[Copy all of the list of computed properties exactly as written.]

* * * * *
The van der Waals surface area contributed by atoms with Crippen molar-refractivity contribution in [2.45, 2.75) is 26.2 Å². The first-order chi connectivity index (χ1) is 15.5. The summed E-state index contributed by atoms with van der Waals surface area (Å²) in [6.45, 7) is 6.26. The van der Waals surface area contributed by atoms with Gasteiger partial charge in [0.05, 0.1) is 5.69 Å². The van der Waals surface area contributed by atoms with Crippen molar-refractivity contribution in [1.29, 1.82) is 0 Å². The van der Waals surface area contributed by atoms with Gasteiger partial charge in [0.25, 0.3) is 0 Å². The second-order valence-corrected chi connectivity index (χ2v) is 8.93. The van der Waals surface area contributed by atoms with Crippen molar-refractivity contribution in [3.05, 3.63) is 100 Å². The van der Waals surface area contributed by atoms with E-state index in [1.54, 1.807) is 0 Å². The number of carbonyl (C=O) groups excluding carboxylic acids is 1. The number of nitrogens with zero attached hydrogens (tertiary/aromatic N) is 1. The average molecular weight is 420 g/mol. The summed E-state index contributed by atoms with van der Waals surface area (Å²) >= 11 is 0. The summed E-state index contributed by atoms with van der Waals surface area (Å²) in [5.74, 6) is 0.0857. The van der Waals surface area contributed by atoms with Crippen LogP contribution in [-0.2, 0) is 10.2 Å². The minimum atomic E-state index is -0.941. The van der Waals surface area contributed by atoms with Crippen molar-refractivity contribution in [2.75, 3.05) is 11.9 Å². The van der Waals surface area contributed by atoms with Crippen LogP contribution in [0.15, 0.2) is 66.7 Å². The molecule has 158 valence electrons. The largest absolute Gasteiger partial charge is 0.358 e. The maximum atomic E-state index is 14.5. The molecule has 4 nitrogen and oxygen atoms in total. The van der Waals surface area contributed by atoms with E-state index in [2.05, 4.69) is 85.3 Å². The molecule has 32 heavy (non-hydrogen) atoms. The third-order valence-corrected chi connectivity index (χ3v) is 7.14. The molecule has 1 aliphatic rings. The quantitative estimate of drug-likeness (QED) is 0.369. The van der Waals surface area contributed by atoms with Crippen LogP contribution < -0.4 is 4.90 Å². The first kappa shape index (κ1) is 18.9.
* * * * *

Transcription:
The van der Waals surface area contributed by atoms with Crippen molar-refractivity contribution in [2.45, 2.75) is 26.2 Å². The first-order chi connectivity index (χ1) is 15.5. The summed E-state index contributed by atoms with van der Waals surface area (Å²) in [6.45, 7) is 6.26. The van der Waals surface area contributed by atoms with Gasteiger partial charge in [0.05, 0.1) is 5.69 Å². The van der Waals surface area contributed by atoms with Crippen molar-refractivity contribution in [1.29, 1.82) is 0 Å². The van der Waals surface area contributed by atoms with Gasteiger partial charge in [0.25, 0.3) is 0 Å². The second-order valence-corrected chi connectivity index (χ2v) is 8.93. The van der Waals surface area contributed by atoms with Crippen molar-refractivity contribution in [3.05, 3.63) is 100 Å². The van der Waals surface area contributed by atoms with E-state index in [1.54, 1.807) is 0 Å². The number of carbonyl (C=O) groups excluding carboxylic acids is 1. The number of nitrogens with zero attached hydrogens (tertiary/aromatic N) is 1. The average molecular weight is 420 g/mol. The summed E-state index contributed by atoms with van der Waals surface area (Å²) >= 11 is 0. The summed E-state index contributed by atoms with van der Waals surface area (Å²) in [5.74, 6) is 0.0857. The van der Waals surface area contributed by atoms with Crippen LogP contribution in [-0.2, 0) is 10.2 Å². The minimum atomic E-state index is -0.941. The van der Waals surface area contributed by atoms with Crippen molar-refractivity contribution in [2.75, 3.05) is 11.9 Å². The van der Waals surface area contributed by atoms with Crippen LogP contribution in [0.15, 0.2) is 66.7 Å². The molecule has 158 valence electrons. The largest absolute Gasteiger partial charge is 0.358 e. The maximum atomic E-state index is 14.5. The molecule has 4 nitrogen and oxygen atoms in total. The van der Waals surface area contributed by atoms with E-state index in [2.05, 4.69) is 85.3 Å². The molecule has 32 heavy (non-hydrogen) atoms. The third-order valence-corrected chi connectivity index (χ3v) is 7.14. The molecule has 1 aliphatic rings. The quantitative estimate of drug-likeness (QED) is 0.369. The van der Waals surface area contributed by atoms with Crippen LogP contribution < -0.4 is 4.90 Å². The first kappa shape index (κ1) is 18.9.